No new government in Lebanon after the deadline for Paris

While the 15-day deadline announced by Emmanuel Macron on September 1 to form a new government in Lebanon has expired, Prime Minister MoustaphaAdib will meet with Lebanese President Michel Aoun on Wednesday. In the event of a persistent blocking of the financial portfolio, it could recall itself and throw the country in Cedar a little more into uncertainty.

Negotiations on the formation of a new Lebanese government were announced on Wednesday, September 16, with the result of a planned interview between Prime Minister Moustapha Adib and President Michel Aoun.

When he visited Lebanon on September 1, French President Emmanuel Macron had stated that he had received consent from the various political camps to form a government within a period of fifteen days, in a country shaken by the double explosion in Beirut, which occurred on 4 August.

Despite the party’s promises, accustomed to endless negotiations to form a government, no progress has been made this week, as France reiterated its call for “rapid formation of a missionary government capable of carrying out the reforms. Indispensable for the country’s recovery”.

The Shiite tandem is blocking the process

In an article published on Wednesday, the Francophone daily L’Orient-Le Jour believes that “the face of the new government should finally be known, if it is not announced, the only alternative to this announcement is the challenge of the appointed Prime Minister.” An alternative that sounds like a failure for French mediation.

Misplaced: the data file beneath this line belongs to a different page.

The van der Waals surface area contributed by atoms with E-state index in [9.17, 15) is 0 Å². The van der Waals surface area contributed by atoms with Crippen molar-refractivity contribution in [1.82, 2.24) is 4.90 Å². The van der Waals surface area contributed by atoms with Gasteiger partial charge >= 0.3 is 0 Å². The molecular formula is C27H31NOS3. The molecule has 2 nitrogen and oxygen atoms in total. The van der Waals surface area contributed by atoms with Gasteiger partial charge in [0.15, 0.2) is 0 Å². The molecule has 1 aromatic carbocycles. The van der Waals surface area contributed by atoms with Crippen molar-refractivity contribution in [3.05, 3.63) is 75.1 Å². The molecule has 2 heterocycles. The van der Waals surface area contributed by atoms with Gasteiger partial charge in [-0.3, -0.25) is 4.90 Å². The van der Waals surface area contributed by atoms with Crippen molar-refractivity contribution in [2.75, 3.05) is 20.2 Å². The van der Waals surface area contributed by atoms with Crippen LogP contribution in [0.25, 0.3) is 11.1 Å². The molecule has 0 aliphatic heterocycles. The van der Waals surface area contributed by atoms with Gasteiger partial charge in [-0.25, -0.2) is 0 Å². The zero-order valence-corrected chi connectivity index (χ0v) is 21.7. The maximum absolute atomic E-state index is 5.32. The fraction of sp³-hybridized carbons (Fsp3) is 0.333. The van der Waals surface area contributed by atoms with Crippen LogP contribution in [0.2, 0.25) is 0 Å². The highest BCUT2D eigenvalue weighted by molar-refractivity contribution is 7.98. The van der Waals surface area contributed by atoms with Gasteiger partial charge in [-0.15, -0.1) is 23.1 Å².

According to local media, the formation of the cabinet would trip over the distribution of the financial portfolio, the Shiite tandem made up of Hezbollah and its allied Amal party claiming “a Shiite personality” for this important post attributed to him since 2014 and a right to review the appointment. by ministers from their community.

For its part, however, the Sunni prime minister, according to some local sources, is determined to question the historic division of ministerial portfolios on a denominational basis, while Hezbollah, Amal and the Free Patriotic Current (CPL), the formation of President Aoun, hold the majority in parliament.

The Élysée tries to remove the obstacle

“Paris on trial: consensus or political explosion”, headlines the daily Al-Akhbar, pro-Hezbollah on Monday, indicating that “the Shiite tandem” Amal-Hezbollah “will not accept a government of fait accompli”.

Emmanuel Macron, heavily invested in Lebanon since the August 4 explosion, spoke by telephone on Saturday with the president of the Lebanese parliament and the leader of the Amal Nabih Berri party to try to remove obstacles to the financial portfolio.

Nabih Berri said that his party did not agree with the Prime Minister’s method of constituting the government and did not want to be part of it under these circumstances, but said he was always ready to work together to restore stability in the country.

According to several Lebanese media, the decision taken last week by the US government to sanction Hezbollah’s allies, which Washington considers a “terrorist” organization, has made the Shiite tandem less conciliatory during negotiations aimed at forming a government.

International aid of several billion dollars has been promised to Cedar country in 2018, but these funds remain blocked pending a credible structural reform plan.

A “road map” set by France includes a series of measures aimed at combating endemic corruption in the country and restoring Lebanon’s economic situation, which in particular involves a restructuring of the financial sector, while the pound rate rises. free fall, which throws many Lebanese below the poverty line.

With AFP and Reuters